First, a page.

Choices for Winterizing a Pond

1Leave the pump running.  Winters can be severe and if you live in a milder climate leaving the waterfall pump running will work for you.  However, if you live where you have snowfall and below freezing temperatures, you might want to pull the waterfall pump, disconnect the check valve from the pipe and install a bubbler and a deicer to keep a hole in the ice for the fish.   The purpose of the DeIcer is to make sure that the toxic gasses can escape from your pond.

Winter scenes are beautiful when you are running your waterfall.   Please be aware that you will have to check your water level and the ice forms on the waterfall and ice dams can block the path for water to return to the pond.   Just keep an eye on it.

2.  Shut Down The Pond

You will want to disconnect and pull the pump out of the skimmer.   Make sure the check valve is disconnected from the pipe that runs up to the waterfall. DO NOT just unplug your pump from the check valve leaving the check valve still attached to the pipe as this will leave water in the pipe and check valve.  If these components freeze and it may crack the check valve and/or the pipe. Check valve can be left attached to the waterfall pump but not to the pipe.   Put the pump in the frost free area in a bucket of water.  The water will keep the seals moist.   A Bubbler/aerator in the pond will keep a hole in the ice till about 25 degrees.  If you have fish, at this point you will need to add the Heater/DeIcer to the pond which will keep a hole in the ice so the gasses can escape.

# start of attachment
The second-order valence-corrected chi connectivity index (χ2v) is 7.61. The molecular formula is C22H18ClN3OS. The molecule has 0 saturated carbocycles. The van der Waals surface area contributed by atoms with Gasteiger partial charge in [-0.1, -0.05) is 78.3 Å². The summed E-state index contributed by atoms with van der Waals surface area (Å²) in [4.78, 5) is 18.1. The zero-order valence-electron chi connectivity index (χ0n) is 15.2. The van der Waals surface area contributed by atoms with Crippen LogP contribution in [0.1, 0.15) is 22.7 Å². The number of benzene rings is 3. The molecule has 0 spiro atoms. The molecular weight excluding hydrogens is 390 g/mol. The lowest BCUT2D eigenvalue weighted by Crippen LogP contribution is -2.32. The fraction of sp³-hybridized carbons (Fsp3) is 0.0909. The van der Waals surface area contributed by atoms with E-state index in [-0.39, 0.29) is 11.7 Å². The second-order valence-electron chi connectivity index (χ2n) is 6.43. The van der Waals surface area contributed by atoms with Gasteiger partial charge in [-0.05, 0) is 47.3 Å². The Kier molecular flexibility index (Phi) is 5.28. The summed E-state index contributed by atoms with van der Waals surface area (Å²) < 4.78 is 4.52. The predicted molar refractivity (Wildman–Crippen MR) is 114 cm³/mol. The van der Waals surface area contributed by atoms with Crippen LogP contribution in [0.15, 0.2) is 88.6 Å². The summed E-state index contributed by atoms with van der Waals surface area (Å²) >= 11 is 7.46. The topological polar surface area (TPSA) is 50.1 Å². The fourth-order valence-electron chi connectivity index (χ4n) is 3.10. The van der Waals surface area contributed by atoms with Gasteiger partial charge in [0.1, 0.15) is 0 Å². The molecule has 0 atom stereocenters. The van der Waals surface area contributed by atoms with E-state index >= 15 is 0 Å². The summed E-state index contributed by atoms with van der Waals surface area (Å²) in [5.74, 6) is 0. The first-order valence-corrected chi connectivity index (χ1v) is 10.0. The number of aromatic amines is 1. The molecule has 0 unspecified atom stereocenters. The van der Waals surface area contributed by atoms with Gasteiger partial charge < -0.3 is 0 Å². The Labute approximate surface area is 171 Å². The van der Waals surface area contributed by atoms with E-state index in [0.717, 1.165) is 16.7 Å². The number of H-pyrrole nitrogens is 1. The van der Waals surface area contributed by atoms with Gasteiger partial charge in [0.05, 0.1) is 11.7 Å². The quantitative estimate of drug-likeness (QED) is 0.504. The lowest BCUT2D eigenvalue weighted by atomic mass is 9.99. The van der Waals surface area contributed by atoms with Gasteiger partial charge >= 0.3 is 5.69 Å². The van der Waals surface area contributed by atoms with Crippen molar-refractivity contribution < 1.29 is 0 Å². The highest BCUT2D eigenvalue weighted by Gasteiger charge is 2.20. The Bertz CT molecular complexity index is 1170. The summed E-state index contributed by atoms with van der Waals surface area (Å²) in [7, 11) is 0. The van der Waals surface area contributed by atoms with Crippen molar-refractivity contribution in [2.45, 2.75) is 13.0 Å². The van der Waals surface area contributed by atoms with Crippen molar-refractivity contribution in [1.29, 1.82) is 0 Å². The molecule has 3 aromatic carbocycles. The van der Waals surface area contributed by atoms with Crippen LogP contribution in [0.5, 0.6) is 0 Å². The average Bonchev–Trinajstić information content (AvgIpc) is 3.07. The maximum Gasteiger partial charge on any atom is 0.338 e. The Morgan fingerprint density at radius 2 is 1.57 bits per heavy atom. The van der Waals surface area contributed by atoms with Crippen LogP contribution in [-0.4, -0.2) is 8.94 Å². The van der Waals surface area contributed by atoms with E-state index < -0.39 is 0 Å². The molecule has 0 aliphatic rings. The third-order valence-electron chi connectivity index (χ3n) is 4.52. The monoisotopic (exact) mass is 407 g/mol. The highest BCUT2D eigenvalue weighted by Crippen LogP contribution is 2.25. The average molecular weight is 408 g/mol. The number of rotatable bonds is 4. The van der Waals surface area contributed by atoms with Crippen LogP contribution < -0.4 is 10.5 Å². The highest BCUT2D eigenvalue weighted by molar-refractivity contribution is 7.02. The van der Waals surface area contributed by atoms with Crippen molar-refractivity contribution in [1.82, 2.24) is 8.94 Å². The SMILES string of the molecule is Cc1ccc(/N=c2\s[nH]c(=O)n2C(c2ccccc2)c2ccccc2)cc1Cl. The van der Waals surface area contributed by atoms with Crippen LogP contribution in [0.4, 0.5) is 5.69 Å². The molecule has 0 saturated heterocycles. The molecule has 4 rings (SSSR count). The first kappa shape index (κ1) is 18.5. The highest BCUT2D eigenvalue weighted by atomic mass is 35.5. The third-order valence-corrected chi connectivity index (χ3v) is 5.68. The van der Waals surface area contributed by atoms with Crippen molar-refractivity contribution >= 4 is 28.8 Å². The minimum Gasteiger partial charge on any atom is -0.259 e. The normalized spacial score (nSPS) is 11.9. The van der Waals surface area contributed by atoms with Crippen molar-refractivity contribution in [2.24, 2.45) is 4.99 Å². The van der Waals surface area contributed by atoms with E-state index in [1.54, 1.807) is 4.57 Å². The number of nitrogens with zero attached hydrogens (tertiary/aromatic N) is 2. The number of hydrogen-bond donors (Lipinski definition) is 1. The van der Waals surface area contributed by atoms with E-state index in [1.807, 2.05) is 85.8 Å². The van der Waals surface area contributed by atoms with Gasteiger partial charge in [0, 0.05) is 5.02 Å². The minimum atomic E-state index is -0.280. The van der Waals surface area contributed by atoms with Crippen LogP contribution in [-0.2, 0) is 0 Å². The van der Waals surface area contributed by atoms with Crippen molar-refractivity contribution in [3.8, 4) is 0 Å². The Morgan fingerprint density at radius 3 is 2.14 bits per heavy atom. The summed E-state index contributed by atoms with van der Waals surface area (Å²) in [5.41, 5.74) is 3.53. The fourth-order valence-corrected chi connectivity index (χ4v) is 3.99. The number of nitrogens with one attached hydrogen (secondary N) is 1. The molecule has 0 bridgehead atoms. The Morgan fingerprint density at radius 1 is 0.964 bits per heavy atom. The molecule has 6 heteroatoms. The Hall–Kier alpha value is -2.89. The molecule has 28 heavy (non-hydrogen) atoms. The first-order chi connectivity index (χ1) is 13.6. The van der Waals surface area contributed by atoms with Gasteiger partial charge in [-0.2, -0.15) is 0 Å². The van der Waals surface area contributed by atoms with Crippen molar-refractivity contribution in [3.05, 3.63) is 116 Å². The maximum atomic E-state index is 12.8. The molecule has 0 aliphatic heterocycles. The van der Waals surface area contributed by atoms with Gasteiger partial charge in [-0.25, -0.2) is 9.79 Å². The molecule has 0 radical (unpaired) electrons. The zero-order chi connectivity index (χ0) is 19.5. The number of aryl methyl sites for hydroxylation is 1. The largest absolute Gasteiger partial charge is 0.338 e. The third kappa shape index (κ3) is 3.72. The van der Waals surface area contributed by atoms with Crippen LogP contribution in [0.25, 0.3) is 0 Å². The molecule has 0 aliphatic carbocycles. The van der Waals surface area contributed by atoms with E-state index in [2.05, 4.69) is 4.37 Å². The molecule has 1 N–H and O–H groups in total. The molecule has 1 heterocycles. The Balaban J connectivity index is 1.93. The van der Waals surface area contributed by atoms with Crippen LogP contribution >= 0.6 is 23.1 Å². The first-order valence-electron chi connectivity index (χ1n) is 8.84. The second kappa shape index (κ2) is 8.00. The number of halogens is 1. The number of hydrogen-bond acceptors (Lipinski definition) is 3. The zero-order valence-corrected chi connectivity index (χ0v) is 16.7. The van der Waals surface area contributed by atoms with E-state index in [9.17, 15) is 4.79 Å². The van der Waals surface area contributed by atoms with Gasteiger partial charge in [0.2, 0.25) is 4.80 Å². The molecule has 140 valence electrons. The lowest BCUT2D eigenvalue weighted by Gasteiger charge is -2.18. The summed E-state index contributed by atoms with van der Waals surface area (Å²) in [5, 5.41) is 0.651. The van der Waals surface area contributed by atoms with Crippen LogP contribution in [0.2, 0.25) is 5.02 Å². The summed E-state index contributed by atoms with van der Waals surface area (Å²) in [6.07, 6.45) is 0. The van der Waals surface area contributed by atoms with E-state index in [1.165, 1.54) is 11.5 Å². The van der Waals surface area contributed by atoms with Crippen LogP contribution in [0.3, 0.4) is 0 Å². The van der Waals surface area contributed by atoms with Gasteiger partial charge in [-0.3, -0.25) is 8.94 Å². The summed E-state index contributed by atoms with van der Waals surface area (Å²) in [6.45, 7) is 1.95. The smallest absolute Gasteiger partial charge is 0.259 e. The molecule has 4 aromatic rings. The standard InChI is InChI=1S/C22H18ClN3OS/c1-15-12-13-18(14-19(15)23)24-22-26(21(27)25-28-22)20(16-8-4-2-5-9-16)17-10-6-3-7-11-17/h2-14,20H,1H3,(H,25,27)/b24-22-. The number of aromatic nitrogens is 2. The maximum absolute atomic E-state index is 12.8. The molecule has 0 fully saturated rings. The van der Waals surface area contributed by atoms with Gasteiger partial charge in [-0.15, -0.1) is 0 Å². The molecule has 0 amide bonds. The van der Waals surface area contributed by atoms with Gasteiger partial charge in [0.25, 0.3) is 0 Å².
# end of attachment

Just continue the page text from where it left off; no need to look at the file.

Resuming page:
We recommend the AquaForce Pump and the 300 watt Heater/Deicer.  Click on the product and it will take you to the page. Place the bubble so that the water bubbles about 1 inch above the surface.   But once the water temps drops below 30 degrees F, the heater should kick in.  Place these two items far enough apart to prevent the pump from moving heated water away from the heater.  When water temps are above 30 degrees, your fish, especially koi, still need some aeration which provides oxygen for them.

TIP:  If you shut down your pond here’s a little tip, we recommend you remove the filter mats, lava rocks and/or Bioballs from the Waterfall Box.   Clean them and store them for the spring. Saves you time in the spring and the mats will last longer.

Call us at 877 780-1174 if you have any questions.

Happy Winterizing,

2 replies
  1. Pond coating
    Pond coating says:

    By taking the proper steps to close your pond in fall, your fish and plants will be safer, your pond will be in better condition and you will be able to restart the pond easier in spring for even more.

  2. Steve
    Steve says:

    When wintering our pondless fountain we will empty basin and bring pump, fountain, tubing …. inside. We will cover the basin, should we put something in the basin in case water seeps in?


Leave a Reply

Want to join the discussion?
Feel free to contribute!

Leave a Reply

Your email address will not be published. Required fields are marked *